The only thing more impressive than this jaw-dropping image is the fact that it’s real. It’s not a painting or a computer-generated image. It’s the real deal, and it shows something that really exists, a mere 50 million light years from Earth.
So what is it?
We’re all thinking the same thing, right? Behold the open mouth of Galactus!!
But no. In reality, it’s something a little less tabloid, but every bit as awe-inspiring. You are looking at what NASA describes as a “rapidly growing supermassive black hole” located in the nearby galaxy NGC 1068. (Seriously, scientific community, can’t we come up with cooler names?) This bad boy is twice the size of the black hole at the center of the Milky Way galaxy, and it’s chewing up matter and belching gas into the surrounding space at a speed of one million miles an hour.
The most incredible thing about the photo is how it was made. It’s actually a composite of multiple images from the Hubble Space Telescope, the Very Large Array in New Mexico, and the Chandra X-ray Observatory. The latter X-ray data is shown in red, visual data from Hubble is in green, and radio data from VLA is in blue. I can’t remember ever seeing a real-life black hole before.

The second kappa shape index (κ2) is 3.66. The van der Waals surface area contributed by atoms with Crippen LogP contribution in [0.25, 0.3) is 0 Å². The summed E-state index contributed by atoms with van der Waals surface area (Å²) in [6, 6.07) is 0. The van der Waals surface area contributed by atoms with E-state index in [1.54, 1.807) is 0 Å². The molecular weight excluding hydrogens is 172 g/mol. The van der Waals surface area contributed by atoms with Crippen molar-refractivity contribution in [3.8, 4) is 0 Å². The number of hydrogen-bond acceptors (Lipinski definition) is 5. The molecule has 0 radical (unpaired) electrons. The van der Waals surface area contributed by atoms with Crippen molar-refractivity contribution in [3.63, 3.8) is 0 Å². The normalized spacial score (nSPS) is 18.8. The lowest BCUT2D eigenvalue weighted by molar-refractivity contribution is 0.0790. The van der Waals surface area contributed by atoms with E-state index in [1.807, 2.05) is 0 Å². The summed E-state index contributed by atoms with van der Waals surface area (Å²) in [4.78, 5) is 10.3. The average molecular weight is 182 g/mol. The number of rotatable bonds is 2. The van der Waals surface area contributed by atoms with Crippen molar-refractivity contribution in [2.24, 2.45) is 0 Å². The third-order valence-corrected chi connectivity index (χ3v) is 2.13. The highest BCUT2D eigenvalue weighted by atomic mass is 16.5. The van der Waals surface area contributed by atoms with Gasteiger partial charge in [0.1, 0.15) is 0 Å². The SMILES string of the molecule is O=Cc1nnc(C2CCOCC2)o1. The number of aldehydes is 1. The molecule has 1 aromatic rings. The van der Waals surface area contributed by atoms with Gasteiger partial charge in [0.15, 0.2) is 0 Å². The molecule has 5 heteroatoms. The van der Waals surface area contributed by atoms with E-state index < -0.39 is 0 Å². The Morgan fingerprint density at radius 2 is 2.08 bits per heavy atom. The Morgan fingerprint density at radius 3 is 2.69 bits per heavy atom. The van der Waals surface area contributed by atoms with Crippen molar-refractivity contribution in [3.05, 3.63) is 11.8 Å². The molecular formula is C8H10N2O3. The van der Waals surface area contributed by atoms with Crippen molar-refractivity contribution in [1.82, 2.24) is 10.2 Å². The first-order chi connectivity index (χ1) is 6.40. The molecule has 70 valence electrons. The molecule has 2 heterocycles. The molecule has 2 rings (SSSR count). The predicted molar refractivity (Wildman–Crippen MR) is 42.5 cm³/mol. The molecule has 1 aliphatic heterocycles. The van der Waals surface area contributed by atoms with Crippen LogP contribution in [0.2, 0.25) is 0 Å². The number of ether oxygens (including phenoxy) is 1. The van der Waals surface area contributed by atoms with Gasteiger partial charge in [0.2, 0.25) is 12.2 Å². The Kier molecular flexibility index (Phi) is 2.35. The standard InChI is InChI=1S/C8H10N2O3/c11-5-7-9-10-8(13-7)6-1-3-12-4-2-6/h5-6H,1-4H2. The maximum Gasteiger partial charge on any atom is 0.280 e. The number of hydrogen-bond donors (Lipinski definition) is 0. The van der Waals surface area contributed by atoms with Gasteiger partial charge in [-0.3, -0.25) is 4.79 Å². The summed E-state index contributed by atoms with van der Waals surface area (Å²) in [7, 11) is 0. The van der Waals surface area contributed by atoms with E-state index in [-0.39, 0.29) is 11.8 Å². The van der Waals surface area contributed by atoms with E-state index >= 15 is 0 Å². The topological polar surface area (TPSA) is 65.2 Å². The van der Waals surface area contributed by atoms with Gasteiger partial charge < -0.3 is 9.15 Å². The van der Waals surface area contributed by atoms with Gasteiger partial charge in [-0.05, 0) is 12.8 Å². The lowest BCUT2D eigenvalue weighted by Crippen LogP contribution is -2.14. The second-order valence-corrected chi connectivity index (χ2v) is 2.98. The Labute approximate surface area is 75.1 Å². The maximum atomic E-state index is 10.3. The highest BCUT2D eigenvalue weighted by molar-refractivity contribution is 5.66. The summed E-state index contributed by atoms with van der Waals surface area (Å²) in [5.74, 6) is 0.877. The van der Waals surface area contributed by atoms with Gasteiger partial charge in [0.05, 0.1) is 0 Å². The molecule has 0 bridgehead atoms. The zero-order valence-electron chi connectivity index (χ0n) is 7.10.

The Chandra scientists responsible for studying the black hole believe that it’s making such profound changes to NGC 1068, that it’s altering the evolution of that galaxy.
So what happens after it chews up its own galaxy? You never can eat just one, you know. We better start building spaceships en masse and getting the heck out of this thing’s way, pronto.